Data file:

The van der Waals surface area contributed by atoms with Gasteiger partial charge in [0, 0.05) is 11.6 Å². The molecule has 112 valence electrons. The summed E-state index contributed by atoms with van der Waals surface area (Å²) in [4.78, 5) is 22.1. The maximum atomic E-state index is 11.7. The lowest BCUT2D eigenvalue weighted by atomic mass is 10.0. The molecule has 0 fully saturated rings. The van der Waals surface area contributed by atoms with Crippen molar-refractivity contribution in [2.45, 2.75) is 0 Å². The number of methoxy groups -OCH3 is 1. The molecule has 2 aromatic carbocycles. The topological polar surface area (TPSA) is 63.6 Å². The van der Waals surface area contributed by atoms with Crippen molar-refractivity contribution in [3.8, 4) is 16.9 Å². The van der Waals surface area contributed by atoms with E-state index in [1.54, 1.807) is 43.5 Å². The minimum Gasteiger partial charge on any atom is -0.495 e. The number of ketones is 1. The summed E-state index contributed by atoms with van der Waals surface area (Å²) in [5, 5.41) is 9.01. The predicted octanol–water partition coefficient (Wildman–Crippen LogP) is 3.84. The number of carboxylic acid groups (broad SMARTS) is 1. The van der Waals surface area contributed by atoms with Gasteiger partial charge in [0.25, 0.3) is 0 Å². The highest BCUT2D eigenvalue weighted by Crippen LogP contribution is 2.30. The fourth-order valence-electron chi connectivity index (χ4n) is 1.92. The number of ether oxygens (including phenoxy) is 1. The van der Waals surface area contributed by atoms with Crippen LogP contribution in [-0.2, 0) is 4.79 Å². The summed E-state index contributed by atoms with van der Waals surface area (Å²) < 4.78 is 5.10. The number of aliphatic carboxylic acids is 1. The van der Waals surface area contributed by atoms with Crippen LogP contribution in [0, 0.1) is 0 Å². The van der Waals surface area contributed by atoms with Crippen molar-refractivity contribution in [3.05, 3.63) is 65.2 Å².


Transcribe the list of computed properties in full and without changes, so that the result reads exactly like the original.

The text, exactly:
The van der Waals surface area contributed by atoms with Gasteiger partial charge in [0, 0.05) is 11.6 Å². The molecule has 112 valence electrons. The summed E-state index contributed by atoms with van der Waals surface area (Å²) in [4.78, 5) is 22.1. The maximum atomic E-state index is 11.7. The lowest BCUT2D eigenvalue weighted by atomic mass is 10.0. The molecule has 0 fully saturated rings. The van der Waals surface area contributed by atoms with Crippen molar-refractivity contribution in [2.45, 2.75) is 0 Å². The number of methoxy groups -OCH3 is 1. The molecule has 2 aromatic carbocycles. The topological polar surface area (TPSA) is 63.6 Å². The van der Waals surface area contributed by atoms with Crippen molar-refractivity contribution in [3.8, 4) is 16.9 Å². The van der Waals surface area contributed by atoms with E-state index in [1.54, 1.807) is 43.5 Å². The minimum Gasteiger partial charge on any atom is -0.495 e. The number of ketones is 1. The summed E-state index contributed by atoms with van der Waals surface area (Å²) in [5, 5.41) is 9.01. The predicted octanol–water partition coefficient (Wildman–Crippen LogP) is 3.84. The number of carboxylic acid groups (broad SMARTS) is 1. The van der Waals surface area contributed by atoms with Gasteiger partial charge in [0.25, 0.3) is 0 Å². The highest BCUT2D eigenvalue weighted by Crippen LogP contribution is 2.30. The fourth-order valence-electron chi connectivity index (χ4n) is 1.92. The number of ether oxygens (including phenoxy) is 1. The van der Waals surface area contributed by atoms with Crippen LogP contribution in [-0.2, 0) is 4.79 Å². The summed E-state index contributed by atoms with van der Waals surface area (Å²) < 4.78 is 5.10. The number of aliphatic carboxylic acids is 1. The van der Waals surface area contributed by atoms with Crippen LogP contribution in [0, 0.1) is 0 Å². The van der Waals surface area contributed by atoms with Crippen molar-refractivity contribution in [3.05, 3.63) is 65.2 Å².